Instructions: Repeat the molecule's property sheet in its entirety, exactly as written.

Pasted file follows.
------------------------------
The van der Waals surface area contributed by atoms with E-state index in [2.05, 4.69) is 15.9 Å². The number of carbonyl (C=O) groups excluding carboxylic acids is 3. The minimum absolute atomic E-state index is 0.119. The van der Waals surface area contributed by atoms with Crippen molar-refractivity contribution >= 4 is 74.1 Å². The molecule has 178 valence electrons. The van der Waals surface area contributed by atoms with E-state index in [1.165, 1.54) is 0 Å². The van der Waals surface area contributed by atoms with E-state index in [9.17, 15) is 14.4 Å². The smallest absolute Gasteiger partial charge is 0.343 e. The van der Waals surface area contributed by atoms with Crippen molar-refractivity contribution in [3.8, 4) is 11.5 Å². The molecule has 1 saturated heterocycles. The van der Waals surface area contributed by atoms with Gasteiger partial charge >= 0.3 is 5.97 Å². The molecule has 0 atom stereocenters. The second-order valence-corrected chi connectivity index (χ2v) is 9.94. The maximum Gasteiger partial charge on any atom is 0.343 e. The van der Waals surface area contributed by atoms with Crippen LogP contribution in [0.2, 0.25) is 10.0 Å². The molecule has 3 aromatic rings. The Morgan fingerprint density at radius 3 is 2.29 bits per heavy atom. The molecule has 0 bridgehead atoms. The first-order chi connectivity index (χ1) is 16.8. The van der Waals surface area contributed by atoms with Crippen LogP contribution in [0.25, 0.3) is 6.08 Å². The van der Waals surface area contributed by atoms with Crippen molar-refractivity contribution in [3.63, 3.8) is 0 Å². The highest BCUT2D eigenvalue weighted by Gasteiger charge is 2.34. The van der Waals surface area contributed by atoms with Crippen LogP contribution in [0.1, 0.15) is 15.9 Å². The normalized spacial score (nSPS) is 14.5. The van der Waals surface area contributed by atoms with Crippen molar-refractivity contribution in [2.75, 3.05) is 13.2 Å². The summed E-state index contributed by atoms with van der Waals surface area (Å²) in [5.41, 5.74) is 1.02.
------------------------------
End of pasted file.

The van der Waals surface area contributed by atoms with E-state index in [2.05, 4.69) is 15.9 Å². The number of carbonyl (C=O) groups excluding carboxylic acids is 3. The minimum absolute atomic E-state index is 0.119. The van der Waals surface area contributed by atoms with Crippen molar-refractivity contribution >= 4 is 74.1 Å². The molecule has 178 valence electrons. The van der Waals surface area contributed by atoms with E-state index in [1.165, 1.54) is 0 Å². The van der Waals surface area contributed by atoms with E-state index in [9.17, 15) is 14.4 Å². The smallest absolute Gasteiger partial charge is 0.343 e. The van der Waals surface area contributed by atoms with Crippen molar-refractivity contribution in [3.8, 4) is 11.5 Å². The molecule has 1 saturated heterocycles. The van der Waals surface area contributed by atoms with Gasteiger partial charge >= 0.3 is 5.97 Å². The molecule has 0 atom stereocenters. The second-order valence-corrected chi connectivity index (χ2v) is 9.94. The maximum Gasteiger partial charge on any atom is 0.343 e. The van der Waals surface area contributed by atoms with Crippen LogP contribution in [0.2, 0.25) is 10.0 Å². The molecule has 3 aromatic rings. The Morgan fingerprint density at radius 3 is 2.29 bits per heavy atom. The molecule has 0 bridgehead atoms. The first-order chi connectivity index (χ1) is 16.8. The van der Waals surface area contributed by atoms with Crippen LogP contribution in [0.25, 0.3) is 6.08 Å². The van der Waals surface area contributed by atoms with Crippen molar-refractivity contribution in [3.63, 3.8) is 0 Å². The highest BCUT2D eigenvalue weighted by Gasteiger charge is 2.34. The van der Waals surface area contributed by atoms with Crippen LogP contribution in [0.1, 0.15) is 15.9 Å². The normalized spacial score (nSPS) is 14.5. The van der Waals surface area contributed by atoms with Crippen molar-refractivity contribution in [2.75, 3.05) is 13.2 Å². The summed E-state index contributed by atoms with van der Waals surface area (Å²) in [5.41, 5.74) is 1.02.